The Spanish National Court rejected the appeal filed by Adrián Velásquez, a former bodyguard to former Venezuelan President Hugo Chávez, so that he would not be extradited to the United States, which claims him for an alleged crime of money laundering.
According to what was known this Wednesday, the plenary session of the Criminal Chamber of the Audiencia Nacional rejected the appeal filed by Velásquez against the order which gave the green light to his extradition, just a few weeks after it also approved the surrender of his wife, the former national treasurer of Venezuela, Claudia Patricia Díaz Guillén.
The DOJ claims they allegedly favored Raúl Gorrín, owner of the Venezuelan TV channel Globovisión, in a foreign currency exchange scheme that brought him hundreds of millions of dollars in profits.
The Spanish court recalls that these facts would constitute in Spain a crime of money laundering committed within a criminal organization, among others, a requirement for extradition, and denies that Velasquez has provided elements “that allow affirming that the United States has a penitentiary structure that is not compatible with the respect due to human dignity.”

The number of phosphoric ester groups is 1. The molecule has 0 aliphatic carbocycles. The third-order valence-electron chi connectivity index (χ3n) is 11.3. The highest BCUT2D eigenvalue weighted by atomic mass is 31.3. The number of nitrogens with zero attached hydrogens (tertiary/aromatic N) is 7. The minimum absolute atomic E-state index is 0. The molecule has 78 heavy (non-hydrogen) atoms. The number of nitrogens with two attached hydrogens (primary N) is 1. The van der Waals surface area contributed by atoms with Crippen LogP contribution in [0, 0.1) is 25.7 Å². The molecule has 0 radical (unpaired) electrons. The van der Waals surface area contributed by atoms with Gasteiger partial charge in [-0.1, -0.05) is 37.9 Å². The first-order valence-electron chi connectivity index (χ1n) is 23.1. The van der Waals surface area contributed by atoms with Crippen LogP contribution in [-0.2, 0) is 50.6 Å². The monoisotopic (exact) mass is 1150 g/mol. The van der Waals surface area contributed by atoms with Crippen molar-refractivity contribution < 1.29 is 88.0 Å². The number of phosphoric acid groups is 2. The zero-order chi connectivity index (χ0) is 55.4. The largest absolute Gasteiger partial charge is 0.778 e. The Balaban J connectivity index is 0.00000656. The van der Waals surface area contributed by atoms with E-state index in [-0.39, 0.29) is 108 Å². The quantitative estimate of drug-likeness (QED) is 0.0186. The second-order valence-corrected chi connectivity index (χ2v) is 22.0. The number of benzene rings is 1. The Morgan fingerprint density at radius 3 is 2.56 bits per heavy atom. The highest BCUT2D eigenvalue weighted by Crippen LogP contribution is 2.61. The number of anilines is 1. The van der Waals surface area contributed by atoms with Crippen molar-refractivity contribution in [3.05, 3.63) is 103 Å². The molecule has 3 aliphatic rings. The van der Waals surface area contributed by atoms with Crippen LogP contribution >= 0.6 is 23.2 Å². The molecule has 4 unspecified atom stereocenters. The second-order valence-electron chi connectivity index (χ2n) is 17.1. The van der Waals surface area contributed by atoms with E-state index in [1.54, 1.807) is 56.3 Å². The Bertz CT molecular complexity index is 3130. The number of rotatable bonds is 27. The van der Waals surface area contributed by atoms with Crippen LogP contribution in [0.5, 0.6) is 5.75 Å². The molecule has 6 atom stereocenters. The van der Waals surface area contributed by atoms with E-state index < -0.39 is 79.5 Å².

According to the extradition request from the Southern District Court of Florida, from 2008 through 2017 or thereabouts, Gorrín and the couple engaged in a corrupt scheme in connection with the exchange of foreign currency made for the Venezuelan government.
Authorities suspect that Gorrín paid millions of dollars in bribes to secure the right to engage in foreign exchange transactions, which netted him hundreds of millions of dollars in profits.
Beginning in 2011, the brief continues, Gorrín offered, promised, authorized and paid bribes to the then treasurer, including through her husband, to influence her to engage in foreign currency exchanges for the Venezuelan government.